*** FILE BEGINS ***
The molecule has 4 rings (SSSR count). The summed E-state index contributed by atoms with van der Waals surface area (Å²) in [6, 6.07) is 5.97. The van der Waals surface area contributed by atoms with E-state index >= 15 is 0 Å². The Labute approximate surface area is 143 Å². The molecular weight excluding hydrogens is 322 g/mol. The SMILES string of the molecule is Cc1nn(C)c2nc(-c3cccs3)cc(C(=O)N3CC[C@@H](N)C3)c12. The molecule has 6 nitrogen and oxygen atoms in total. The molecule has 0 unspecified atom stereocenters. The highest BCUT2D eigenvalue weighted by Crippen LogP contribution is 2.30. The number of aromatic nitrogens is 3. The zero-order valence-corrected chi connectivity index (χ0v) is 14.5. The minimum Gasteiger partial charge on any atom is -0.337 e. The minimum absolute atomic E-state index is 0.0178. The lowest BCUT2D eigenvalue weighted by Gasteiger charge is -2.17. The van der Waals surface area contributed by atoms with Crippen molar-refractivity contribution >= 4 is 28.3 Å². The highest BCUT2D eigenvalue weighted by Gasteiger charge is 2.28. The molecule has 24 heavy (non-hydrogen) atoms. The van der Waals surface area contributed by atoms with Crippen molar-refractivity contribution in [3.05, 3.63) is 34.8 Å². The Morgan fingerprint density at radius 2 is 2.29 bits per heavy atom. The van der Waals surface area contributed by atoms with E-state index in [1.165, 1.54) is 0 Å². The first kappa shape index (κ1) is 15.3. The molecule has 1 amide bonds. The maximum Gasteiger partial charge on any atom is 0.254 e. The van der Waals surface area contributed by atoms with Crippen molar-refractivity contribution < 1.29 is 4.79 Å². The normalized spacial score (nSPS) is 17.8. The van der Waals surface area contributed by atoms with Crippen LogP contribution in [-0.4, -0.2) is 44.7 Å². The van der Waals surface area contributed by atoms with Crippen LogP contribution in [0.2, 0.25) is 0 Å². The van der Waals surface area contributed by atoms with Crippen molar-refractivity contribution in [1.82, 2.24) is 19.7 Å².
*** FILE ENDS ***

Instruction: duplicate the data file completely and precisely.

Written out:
The molecule has 4 rings (SSSR count). The summed E-state index contributed by atoms with van der Waals surface area (Å²) in [6, 6.07) is 5.97. The van der Waals surface area contributed by atoms with E-state index >= 15 is 0 Å². The Labute approximate surface area is 143 Å². The molecular weight excluding hydrogens is 322 g/mol. The SMILES string of the molecule is Cc1nn(C)c2nc(-c3cccs3)cc(C(=O)N3CC[C@@H](N)C3)c12. The molecule has 6 nitrogen and oxygen atoms in total. The molecule has 0 unspecified atom stereocenters. The highest BCUT2D eigenvalue weighted by Crippen LogP contribution is 2.30. The number of aromatic nitrogens is 3. The zero-order valence-corrected chi connectivity index (χ0v) is 14.5. The minimum Gasteiger partial charge on any atom is -0.337 e. The minimum absolute atomic E-state index is 0.0178. The lowest BCUT2D eigenvalue weighted by Gasteiger charge is -2.17. The van der Waals surface area contributed by atoms with Crippen molar-refractivity contribution >= 4 is 28.3 Å². The highest BCUT2D eigenvalue weighted by Gasteiger charge is 2.28. The molecule has 24 heavy (non-hydrogen) atoms. The van der Waals surface area contributed by atoms with Crippen molar-refractivity contribution in [3.05, 3.63) is 34.8 Å². The Morgan fingerprint density at radius 2 is 2.29 bits per heavy atom. The van der Waals surface area contributed by atoms with E-state index in [1.165, 1.54) is 0 Å². The first kappa shape index (κ1) is 15.3. The molecule has 1 amide bonds. The maximum Gasteiger partial charge on any atom is 0.254 e. The van der Waals surface area contributed by atoms with Crippen molar-refractivity contribution < 1.29 is 4.79 Å². The normalized spacial score (nSPS) is 17.8. The van der Waals surface area contributed by atoms with Crippen LogP contribution in [-0.4, -0.2) is 44.7 Å². The van der Waals surface area contributed by atoms with Crippen LogP contribution in [0.2, 0.25) is 0 Å². The van der Waals surface area contributed by atoms with Crippen molar-refractivity contribution in [1.82, 2.24) is 19.7 Å².